Does the "C" in "The CW" stand for "Comics"? Because it really is starting to feel that way, as the network is preparing to adapt yet another famous comic. However, instead of adding to their arsenal of superheroes, they’re focusing on a different type of hero -- namely, Archie Andrews from the long-running high school series, The Archies,who is about to get his own television pilot!
Simply titled “Riverdale”, the pilot (and, if it’s picked up, the series) will focus on Archie and his chums as they take on the fictional town of Riverdale. Although certain facets of the comics will remain in tact for “Riverdale” (for instance, tomboy Betty Cooper and socialite Veronica Lodge will still fight for Archie’s love -- you can’t have an "Archies" series without that!), the pilot promises to take a bold, new look at Riverdale, focusing on the darkness and weirdness hidden beneath the town’s wholesome facade. I’m curious to see if the writers will pull any inspiration from Afterlife with Archie,a graphic novel in which zombies overtake Riverdale. While the writers have not confirmed this (sadly), they have said that there may be some crossover with other characters, such as Josie and the Pussycats, and that Archie’s new LGBT pal, Kevin, will make an appearance.
While I am pleased to see Archie receive his own TV show (especially since the Riverdale gang hasn’t really been able to make the jump from page to the screen since their animated series from the 1960s), there are a number of other lesser-known comics that I would like to see adapted into television shows. Here are a few:
I will admit that the premise for Fables does sound a bit like ABC’s “Once Upon a Time”, but there are some very significant differences between the two. In Fables, all of the characters originate from famous fairy tales (Snow White, the Big Bad Wolf, etc.) and are transported by the “Adversary” to live in the real world among us boring mortals (aptly nicknamed “mundies”, short for "mundane"). The characters who look human enough live in a designated part of NYC run by Snow White and her husband, while the rest are banished to live on the dreaded farm (there is no charming Storybrooke in Fables). The series has a ton of sex, drugs, and rock and roll (which has never happened on “Once Upon a Time”, unless I missed that episode), so perhaps this is one adaptation that may be best handled by a cable network.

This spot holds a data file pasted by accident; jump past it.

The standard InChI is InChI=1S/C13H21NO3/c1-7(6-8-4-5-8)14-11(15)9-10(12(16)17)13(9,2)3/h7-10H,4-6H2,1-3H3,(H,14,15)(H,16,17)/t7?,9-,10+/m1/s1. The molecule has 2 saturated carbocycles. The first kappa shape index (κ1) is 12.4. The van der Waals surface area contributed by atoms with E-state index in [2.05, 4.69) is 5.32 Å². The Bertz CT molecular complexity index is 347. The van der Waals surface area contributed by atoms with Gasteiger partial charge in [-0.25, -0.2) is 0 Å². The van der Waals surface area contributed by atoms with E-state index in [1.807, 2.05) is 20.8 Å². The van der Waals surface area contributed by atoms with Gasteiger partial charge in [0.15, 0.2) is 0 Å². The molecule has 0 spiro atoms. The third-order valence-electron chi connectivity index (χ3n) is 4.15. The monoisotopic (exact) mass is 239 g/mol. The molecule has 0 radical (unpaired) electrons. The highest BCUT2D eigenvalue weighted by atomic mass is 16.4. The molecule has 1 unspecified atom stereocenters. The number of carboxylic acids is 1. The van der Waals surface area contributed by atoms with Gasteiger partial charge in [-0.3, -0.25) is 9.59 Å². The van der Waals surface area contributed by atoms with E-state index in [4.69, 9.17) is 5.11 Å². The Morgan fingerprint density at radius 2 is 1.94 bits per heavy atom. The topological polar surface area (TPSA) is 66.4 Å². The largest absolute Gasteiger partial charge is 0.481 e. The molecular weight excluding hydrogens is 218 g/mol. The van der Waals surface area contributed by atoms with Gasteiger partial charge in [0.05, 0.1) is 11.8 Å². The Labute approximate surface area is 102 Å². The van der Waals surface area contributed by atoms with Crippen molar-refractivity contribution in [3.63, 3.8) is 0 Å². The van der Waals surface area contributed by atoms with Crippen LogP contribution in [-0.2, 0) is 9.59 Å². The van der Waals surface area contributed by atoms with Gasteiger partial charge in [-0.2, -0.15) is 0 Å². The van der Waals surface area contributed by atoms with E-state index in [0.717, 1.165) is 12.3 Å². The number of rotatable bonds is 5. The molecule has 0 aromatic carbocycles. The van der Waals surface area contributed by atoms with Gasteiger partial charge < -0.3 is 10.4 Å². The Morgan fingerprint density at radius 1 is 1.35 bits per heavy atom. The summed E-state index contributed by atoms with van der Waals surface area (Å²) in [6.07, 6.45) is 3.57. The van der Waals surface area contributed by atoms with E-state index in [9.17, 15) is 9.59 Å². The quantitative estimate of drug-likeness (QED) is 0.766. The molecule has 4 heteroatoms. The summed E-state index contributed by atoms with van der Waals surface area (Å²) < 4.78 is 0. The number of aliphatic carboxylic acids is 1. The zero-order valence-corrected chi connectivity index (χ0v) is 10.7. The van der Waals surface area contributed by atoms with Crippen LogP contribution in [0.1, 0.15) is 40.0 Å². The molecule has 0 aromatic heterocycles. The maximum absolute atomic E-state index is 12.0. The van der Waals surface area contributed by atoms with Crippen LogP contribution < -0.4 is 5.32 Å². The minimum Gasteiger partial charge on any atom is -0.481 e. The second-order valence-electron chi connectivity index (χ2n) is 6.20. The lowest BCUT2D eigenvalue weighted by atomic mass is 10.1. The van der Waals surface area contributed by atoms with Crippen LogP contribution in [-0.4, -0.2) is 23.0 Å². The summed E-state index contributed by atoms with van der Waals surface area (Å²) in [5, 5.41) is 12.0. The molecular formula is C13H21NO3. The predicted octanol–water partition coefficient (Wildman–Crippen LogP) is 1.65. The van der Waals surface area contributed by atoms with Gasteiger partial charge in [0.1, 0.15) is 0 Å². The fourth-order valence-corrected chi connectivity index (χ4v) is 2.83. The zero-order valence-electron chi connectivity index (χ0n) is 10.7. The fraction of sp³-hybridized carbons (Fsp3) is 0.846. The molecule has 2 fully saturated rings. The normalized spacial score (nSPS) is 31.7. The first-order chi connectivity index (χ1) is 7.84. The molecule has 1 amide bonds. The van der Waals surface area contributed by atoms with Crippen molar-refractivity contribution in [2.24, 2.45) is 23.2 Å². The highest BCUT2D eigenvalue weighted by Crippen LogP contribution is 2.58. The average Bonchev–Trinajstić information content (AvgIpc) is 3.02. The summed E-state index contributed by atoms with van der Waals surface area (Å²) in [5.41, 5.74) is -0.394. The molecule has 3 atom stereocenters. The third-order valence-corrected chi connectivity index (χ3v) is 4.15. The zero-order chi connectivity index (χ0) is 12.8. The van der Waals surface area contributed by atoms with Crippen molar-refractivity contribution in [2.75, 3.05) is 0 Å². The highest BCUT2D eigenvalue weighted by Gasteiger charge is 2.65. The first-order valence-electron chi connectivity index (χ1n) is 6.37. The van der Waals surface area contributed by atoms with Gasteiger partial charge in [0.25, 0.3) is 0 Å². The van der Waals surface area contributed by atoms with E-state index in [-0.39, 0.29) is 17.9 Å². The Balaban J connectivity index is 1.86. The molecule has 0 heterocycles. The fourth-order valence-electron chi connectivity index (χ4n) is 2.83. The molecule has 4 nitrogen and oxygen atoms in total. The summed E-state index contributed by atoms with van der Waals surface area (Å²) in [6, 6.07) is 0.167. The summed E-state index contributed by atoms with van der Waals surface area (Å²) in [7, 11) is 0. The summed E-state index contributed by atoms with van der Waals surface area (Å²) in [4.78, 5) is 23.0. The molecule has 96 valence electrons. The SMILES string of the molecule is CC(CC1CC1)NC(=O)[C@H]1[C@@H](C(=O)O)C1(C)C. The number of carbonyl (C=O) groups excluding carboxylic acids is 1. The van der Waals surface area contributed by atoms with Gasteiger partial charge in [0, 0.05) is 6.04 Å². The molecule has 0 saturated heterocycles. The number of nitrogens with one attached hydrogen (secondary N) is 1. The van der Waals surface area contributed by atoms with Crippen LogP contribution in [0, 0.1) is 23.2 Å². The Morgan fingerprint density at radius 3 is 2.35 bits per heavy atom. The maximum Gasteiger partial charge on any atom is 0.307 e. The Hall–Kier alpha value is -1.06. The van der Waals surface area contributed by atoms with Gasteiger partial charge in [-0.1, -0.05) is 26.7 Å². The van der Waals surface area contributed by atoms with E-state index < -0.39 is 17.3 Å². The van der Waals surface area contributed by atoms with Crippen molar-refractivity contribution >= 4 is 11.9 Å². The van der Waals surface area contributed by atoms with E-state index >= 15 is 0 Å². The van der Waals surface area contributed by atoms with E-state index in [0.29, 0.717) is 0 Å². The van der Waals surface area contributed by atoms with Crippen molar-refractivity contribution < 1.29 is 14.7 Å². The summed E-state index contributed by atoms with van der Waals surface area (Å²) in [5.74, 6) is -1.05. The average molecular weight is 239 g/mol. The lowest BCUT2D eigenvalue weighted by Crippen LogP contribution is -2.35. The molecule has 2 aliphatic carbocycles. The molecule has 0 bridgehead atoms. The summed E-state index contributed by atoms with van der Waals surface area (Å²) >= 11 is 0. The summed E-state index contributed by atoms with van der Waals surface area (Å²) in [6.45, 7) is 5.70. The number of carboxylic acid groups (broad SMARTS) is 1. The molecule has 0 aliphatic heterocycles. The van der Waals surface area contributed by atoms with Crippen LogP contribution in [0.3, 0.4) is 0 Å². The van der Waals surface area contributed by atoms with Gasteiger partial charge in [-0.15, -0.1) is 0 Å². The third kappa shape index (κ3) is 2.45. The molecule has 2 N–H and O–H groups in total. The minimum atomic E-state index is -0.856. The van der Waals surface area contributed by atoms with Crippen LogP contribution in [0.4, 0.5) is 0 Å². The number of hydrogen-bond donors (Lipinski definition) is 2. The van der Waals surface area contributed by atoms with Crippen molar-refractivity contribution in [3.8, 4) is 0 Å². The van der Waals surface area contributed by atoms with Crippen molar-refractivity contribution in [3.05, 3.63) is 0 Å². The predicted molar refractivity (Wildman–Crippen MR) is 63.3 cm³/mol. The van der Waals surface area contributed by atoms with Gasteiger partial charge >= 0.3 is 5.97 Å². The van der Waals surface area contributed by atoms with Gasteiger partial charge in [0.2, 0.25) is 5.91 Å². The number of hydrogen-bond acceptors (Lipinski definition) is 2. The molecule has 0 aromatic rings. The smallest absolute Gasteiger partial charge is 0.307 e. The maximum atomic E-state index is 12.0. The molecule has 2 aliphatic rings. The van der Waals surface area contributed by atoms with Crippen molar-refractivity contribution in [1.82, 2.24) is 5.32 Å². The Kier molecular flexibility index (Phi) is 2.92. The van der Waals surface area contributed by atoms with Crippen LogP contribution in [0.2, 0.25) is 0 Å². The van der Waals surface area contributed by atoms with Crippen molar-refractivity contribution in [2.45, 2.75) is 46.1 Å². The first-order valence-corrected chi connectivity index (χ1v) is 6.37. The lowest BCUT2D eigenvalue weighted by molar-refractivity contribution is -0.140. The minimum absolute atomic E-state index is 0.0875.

Cloak and Dagger
This crime-fighting duo has a pretty kickass backstory that would translate well into a television series. Ty Johnson (Cloak) and Tandy Bowen (Dagger) are two teenage runaways living in NYC. One day, they are captured and dosed with an insidious amount of a new form of synthetic heroin. Instead of killing them, it gives them super powers -- Dagger can project daggers of light and heal people, while Cloak has an actual darkforce dimension. The comic’s feel is nitty gritty, which is en vogue at the moment (Netflix’s “Daredevil” and “Jessica Jones”, anyone?) and thanks to improved CGI for television, Cloak and Dagger’s powers could look and feel believable.
Bruce Banner’s cousin is actually a fairly well-known comic book character -- so why hasn’t she received more love? She Hulk is arguably just as cool as her green cousin and arguably more put-together than Bruce. Jennifer Walters (She Hulk) first gains her powers after she receives a blood transfusion from Bruce. While she struggles to control her powers at first, she eventually decides to embrace her new emerald self by permanently looking like She Hulk. She doesn’t just kick ass on the street, she kicks ass in her everyday life as a defense attorney. Imagine a series where, every week, a giant, gorgeous, green Amazonian woman storms into courtrooms and takes down pitiful men. This show needs to be made.
Compared to Fables, Bone is relatively lighter fare. This charming series (written and entirely drawn by Jeff Smith) follows the Bone cousins (Fone, Phoney, and Smiley) who are thrown out of their home, Boneville. As they attempt to adjust to life on the outside, they are swept into a battle against the Lord of the Locusts (think Sauron from Lord of the Rings). There are multiple books in the Bone series, which could easily lead to multiple seasons of a television series. Considering how delightful Smith’s drawings are, Bone should be left in its original form and would probably work best as an animated series.
Written by Fabio Moon and Gabriel Ba, this relatively new series has already gained quite a following. Each chapter in the series retells an important event in the life of obituary writer Bras de Olivias Dominguez, but each retelling is from a different point of view. If that’s not weird enough, each retelling of this event ends with Dominguez’s sudden death. The book certainly has elements of magic realism (and even borrows from that genre’s primary creator, Gabriel Garcia Marquez), but magic realism doesn't tend to translate well to the screen. Since Daytripper is a limited series, its television run would work best as one as well.
Which comics would YOU like to see adapted into TV series?